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Editorial: B.C. has a budget surplus, but there are many reasons for concern

Province has a surplus but shouldn't be going on a spending spree
The provincial government’s spending plans far outstrip expected revenue, our editorial board writes, and should be a cause for concern once the surprise of this year’s surplus wears off. ADRIAN LAM, TIMES COLONIST

The province’s recent budget update is both better and worse news than it seems. Better, because the deficit for the year, originally pegged at $5.5 billion, has disappeared, replaced instead with a $706-million surplus.

Worse, because this near-magical turnaround has ­nothing to do with strong fiscal management or far-sighted policy. Nor does it last.

When Finance Minister Selina Robinson brought down her 2022 budget in February, the COVID pandemic still dominated everyone’s thinking. Moreover, the previous year’s revenue figures were not yet in.

As her update now shows, the worst of the outbreak had already passed. As a result, two years’ worth of delayed revenues have momentarily swamped the books.

Last year’s deficit, originally forecast at a staggering $9.7 billion, has now turned into a $1.3-billion surplus, an unheard-of $11-billion turnaround.

And this year’s revenues are a stunning $10 billion more than Robinson forecast just six months ago, due to higher income tax receipts and oil and gas royalties. That led to the small surplus she now predicts.

However, there the good news ends. Next year and the year after deficits return, pegged at $3.8 billion and $2 billion respectively.

Those are still historically huge shortfalls.

Taking advantage of her $10-billion revenue windfall, Robinson has announced a spending spree. But whereas the revenue surge is one-time, the spending increase is permanent. Hence the return to deficits next year and beyond.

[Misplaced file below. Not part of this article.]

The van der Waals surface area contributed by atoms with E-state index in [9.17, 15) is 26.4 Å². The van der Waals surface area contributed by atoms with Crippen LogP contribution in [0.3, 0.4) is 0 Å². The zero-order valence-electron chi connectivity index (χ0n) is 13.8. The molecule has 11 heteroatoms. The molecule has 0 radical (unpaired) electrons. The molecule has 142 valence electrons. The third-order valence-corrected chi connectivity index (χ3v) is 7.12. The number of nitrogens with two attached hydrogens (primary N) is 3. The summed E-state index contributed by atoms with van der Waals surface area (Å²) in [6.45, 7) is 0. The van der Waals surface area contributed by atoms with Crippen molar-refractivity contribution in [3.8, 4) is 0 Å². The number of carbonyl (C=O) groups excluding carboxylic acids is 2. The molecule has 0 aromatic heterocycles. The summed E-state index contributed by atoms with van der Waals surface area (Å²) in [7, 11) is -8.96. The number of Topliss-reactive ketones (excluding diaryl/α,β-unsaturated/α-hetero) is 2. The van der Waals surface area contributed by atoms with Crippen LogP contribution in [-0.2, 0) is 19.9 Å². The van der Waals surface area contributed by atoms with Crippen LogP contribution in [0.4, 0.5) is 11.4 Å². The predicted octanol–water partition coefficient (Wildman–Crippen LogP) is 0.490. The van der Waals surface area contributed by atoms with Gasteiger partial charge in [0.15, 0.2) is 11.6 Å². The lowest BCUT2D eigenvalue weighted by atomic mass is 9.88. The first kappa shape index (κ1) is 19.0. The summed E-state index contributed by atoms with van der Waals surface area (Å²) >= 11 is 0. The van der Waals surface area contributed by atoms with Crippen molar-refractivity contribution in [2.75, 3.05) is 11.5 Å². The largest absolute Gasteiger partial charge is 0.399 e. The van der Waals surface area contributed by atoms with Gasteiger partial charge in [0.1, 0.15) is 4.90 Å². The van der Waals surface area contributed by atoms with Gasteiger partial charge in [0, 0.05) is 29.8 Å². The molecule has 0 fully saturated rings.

As troubling, the new spending isn’t well documented. Robinson has set aside $2 billion for what she calls a “Shared Recovery Mandate.” By this, apparently, she means the cost of negotiating new collective agreements across the public sector.

Yet her original budget already contained funds for this purpose.

A further $1 billion is tagged for “affordability measures,” whatever these might be.

The minister herself doesn’t quite know. As she says, the cash is to be spent on “a number of measures [that are still] being considered, but … not yet finalized.” And this $1 billion is on top of nearly $5 billion already booked for unspecified recovery measures.

Robinson might note the considerable uncertainty finance ministers faced and are facing as a result of the COVID outbreak. Fair enough.

But we’ve been through economic turmoil before and have learned a few lessons.

Among them are, first, with interest rates and inflation climbing, now is not the time to take on more debt. Yet the ongoing deficits the minister projects next year and the year after will raise taxpayer-supported debt levels from 88 per cent of revenues to 114 per cent.

Had she banked the revenue windfall, instead of spending chunks of it, deficit financing could likely have been avoided next year and beyond.

Second, in times of uncertainty, focus relentlessly on the most important issues. The shortage of family physicians, long wait times to see specialists and the opioid crisis make health care the No. 1 priority.

Even so, the Health Ministry’s budget remains unchanged this year. That makes no sense.

The overall impression created by this update is that the budget is not under control.

The movement of vast sums on and off the books due to wildly inaccurate forecasting are such that the minister could announce a whopping surplus at year’s end, and no-one could prove her wrong. Likewise she could unveil a massive deficit, and no-one could prove that wrong.

Our system of government relies on the legislature being given a reliable and fully detailed account of every dollar raised and spent.

This update fails that test.